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Transient Ischemic Attack Symptoms

By , BPharm

Symptoms of transient ischemic attack (TIA) are not uniform for all individuals and depend on the area of the brain involved in the attack. The symptoms are identical to those of stroke but caused by a temporary obstruction of blood to the brain and the symptoms, therefore, are not lasting.

Often people simply experience a strange feeling of the body that eventually passes with time. For this reason, some people are not immediately diagnosed as having TIA, but may identify that they have experienced an attack at a later time later when they are made aware of the condition.

Duration of Symptoms

The symptoms of TIA usually begin suddenly and subside within a few minutes to a few hours. In some cases, the symptoms may recur at a later period.

Even if symptoms have improved, it is important that all individuals that are suspected to have experienced a TIA are medically assessed in a hospital setting. This is because TIA is often indicative of high risk of stroke and preventative measures to manage this risk should be taken.

Alertness and Senses

Changes in alertness and the senses are commonly reported symptoms that present in a transient ischemic attack. This may include:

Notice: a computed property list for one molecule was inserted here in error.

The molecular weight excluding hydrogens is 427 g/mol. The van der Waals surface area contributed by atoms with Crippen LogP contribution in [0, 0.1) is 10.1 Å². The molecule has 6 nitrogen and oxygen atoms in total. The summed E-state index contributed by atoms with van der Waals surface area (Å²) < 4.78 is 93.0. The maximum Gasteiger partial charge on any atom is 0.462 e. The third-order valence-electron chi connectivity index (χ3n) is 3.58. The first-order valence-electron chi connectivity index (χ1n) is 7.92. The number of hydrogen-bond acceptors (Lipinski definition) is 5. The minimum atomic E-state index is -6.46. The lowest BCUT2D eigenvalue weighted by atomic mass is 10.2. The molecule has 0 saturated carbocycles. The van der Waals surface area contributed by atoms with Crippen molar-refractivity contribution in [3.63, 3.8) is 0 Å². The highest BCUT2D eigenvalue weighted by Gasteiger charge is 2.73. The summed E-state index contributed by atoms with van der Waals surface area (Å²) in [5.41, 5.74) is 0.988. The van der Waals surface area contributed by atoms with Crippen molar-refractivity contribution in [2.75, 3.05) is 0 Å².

• Fatigue
  • Confusion
  • Memory loss
  • Dizziness
  • Loss of balance and coordination
  • Hearing loss
  • Vision abnormalities or loss
  • Changes in taste
  • Altered sense of touch

Muscular Abnormalities

There are also some changes that may be evident related to the function of the muscles in the body. The may include:

  • Muscle weakness
  • Inhibited ability to swallow
  • Difficulty walking
  • Aphasia (trouble speaking)
  • Inhibited fine motor movements such as writing
  • Incontinence due to lack of bladder and bowel control
  • Hemiparesis (paralysis on one side of the body)
  • Numbness or tingling on one side of the body

FAST: Face, Arms, Speech, Time

FAST is an acronym commonly used in public health campaigns to describe common symptoms of stroke, which are very similar to those of a transient ischemic attack. It represents Face, Arms, Speech and Time.

Face refers to lack of control of facial muscles, usually on one side. A lopsided smile or a drooping eye is characteristic of this.

Arms refer to numbness or weakness in one arm that affects coordination and ability to move or lift both arms together.

Speech refers inhibition of normal talking, with slurring of speech common and some people are unable to speak coherently.

Time refers to the urgency of seeking help for the symptoms. Emergency services should be called immediately to investigate the presence of TIA and likelihood of subsequent stroke.

It is important that everyone in the community is aware of common symptoms of TIA and stroke, as the condition needs to be treated in a timely manner to prevent and reduce long-term consequences. Particularly those that have family members or are caring for someone with risk factors of TIA should be familiar with the common signs.

References

Further Reading

Last Updated: Jun 14, 2015

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